|Jul. 8th, 2006 11:04 pm One Nation Under God|
Resolved: that "Under God" be removed from the Pledge of Allegiance.
Being Agnostic myself, one hot-button issue of particular interest to me, that has raised a debate in the courts, is that of the Pledge of Allegiance. In particular, one case was brought about claiming that the words 'under God' violated ones Constitutional freedom of religion. This was dismissed, saying that no one would be forced to recite the pledge. However, I feel that this argument falls flat for a number of reasons. Why should non-belivers in God be made to feel like outcasts?
+The words are not in the original pledge.
"...[T]he original Pledge of Allegiance—meant as an expression of patriotism, not religious faith— made no mention of God.*" This addition was not made until 1954. One common argument from proponents of including the words is that it is merely part of the history of our country, and it was always intended as such. However this is blatantly false; all atempts by our founders to include prayer or other non-secualr recitation before governmental meetings were almost unanimously defeated.
+Omitting the two words protects non-theists from feeling like outcasts.
We live in a nation where 85% of Americans define themselves as Christians, many very devout. Since the pledge has become so controversial, not saying these two words could subject some students to relentless teasing.
+This nation promotes a division of Church and State.
Under the laws that church related teachings etc. are to be omitted from governmentally run facilities, having the school be led to pledge their allegience to a nation 'under God' is clearly undermined. Most theists would agree that it is not necessary for them to recite these words in their place of eductation, though they are free to do so at home or at church.The Establishment Clause of the First Amendment to the United States Constitution states that:"Congress shall make no law respecting an establishment of religion." This is a clear violation.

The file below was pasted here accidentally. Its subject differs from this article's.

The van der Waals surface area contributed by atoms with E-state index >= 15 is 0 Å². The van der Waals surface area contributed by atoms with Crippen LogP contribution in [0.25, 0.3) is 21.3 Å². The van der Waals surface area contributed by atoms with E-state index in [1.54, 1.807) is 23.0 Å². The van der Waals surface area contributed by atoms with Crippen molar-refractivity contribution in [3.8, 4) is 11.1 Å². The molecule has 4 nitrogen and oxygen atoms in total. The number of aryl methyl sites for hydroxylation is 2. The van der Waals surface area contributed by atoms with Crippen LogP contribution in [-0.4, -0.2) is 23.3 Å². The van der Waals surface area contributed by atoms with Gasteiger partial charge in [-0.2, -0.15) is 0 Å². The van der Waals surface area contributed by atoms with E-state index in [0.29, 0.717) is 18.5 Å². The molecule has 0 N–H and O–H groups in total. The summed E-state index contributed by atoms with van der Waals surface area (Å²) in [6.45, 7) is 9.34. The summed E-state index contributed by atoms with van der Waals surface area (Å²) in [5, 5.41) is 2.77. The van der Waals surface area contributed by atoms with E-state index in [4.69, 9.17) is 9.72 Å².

+Mentioning God is most certainly a relgious statement.
One of the arguments proponents of the words use is that the words are not meant to be religious but rather ceremonial, historical, or political. Even if this were true, however, to a nine year old being forced to recite thiese words daily it most certainly appears to him that he is pledging allegience not only to his country but to God as well.
+The choice to remain silent is still not a constitutional one.
In 1992 the Supreme Court case Lee v. Weisman the court found nonsectarian prayers at a public school graduation in violation the Constitution because they coerce student participation. In the same way, a school-wide pledge can be seen as the same kind of coersion found unconstitutional.
+The removal of these words is not an anti-God movement.
Contrary to many theists vision, those who oppose the words are not Christ-hating teenagers dressed in black. Where as many Agnostics and Atheists are opposed to the phrase, many theists are as well. The phrase one nation "under God" implies not a oneness with God but rather a distinct separation. Acts 17:28 in the Bible state "It is in God that we live, and move, and have our being." "If the intent of Congress was to declare a close relationship of the People with God, it has done just the opposite.**"
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